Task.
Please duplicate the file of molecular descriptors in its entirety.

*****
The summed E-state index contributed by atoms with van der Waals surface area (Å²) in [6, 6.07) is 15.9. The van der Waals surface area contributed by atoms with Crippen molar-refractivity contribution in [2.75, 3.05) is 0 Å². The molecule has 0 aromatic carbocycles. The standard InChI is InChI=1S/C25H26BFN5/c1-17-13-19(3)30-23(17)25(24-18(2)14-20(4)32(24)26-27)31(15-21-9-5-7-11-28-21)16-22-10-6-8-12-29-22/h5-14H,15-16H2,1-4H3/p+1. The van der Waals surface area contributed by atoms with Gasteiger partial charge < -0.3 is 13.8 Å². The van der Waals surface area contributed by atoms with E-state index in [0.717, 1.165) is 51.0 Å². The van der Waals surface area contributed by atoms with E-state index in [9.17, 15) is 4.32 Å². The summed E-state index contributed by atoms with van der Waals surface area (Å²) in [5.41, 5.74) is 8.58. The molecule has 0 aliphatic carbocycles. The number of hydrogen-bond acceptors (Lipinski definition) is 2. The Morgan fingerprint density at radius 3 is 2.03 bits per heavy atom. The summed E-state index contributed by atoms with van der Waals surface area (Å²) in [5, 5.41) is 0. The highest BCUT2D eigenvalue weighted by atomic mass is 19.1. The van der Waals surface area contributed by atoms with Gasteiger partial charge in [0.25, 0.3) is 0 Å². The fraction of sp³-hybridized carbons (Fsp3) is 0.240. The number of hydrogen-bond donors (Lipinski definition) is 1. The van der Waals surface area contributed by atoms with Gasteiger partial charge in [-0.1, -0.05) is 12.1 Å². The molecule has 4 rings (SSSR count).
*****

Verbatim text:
The summed E-state index contributed by atoms with van der Waals surface area (Å²) in [6, 6.07) is 15.9. The van der Waals surface area contributed by atoms with Crippen molar-refractivity contribution in [2.75, 3.05) is 0 Å². The molecule has 0 aromatic carbocycles. The standard InChI is InChI=1S/C25H26BFN5/c1-17-13-19(3)30-23(17)25(24-18(2)14-20(4)32(24)26-27)31(15-21-9-5-7-11-28-21)16-22-10-6-8-12-29-22/h5-14H,15-16H2,1-4H3/p+1. The van der Waals surface area contributed by atoms with Gasteiger partial charge < -0.3 is 13.8 Å². The van der Waals surface area contributed by atoms with E-state index in [0.717, 1.165) is 51.0 Å². The van der Waals surface area contributed by atoms with E-state index in [9.17, 15) is 4.32 Å². The summed E-state index contributed by atoms with van der Waals surface area (Å²) in [5.41, 5.74) is 8.58. The molecule has 0 aliphatic carbocycles. The number of hydrogen-bond acceptors (Lipinski definition) is 2. The Morgan fingerprint density at radius 3 is 2.03 bits per heavy atom. The summed E-state index contributed by atoms with van der Waals surface area (Å²) in [5, 5.41) is 0. The highest BCUT2D eigenvalue weighted by atomic mass is 19.1. The van der Waals surface area contributed by atoms with Gasteiger partial charge in [0.25, 0.3) is 0 Å². The fraction of sp³-hybridized carbons (Fsp3) is 0.240. The number of hydrogen-bond donors (Lipinski definition) is 1. The van der Waals surface area contributed by atoms with Gasteiger partial charge in [-0.1, -0.05) is 12.1 Å². The molecule has 4 rings (SSSR count).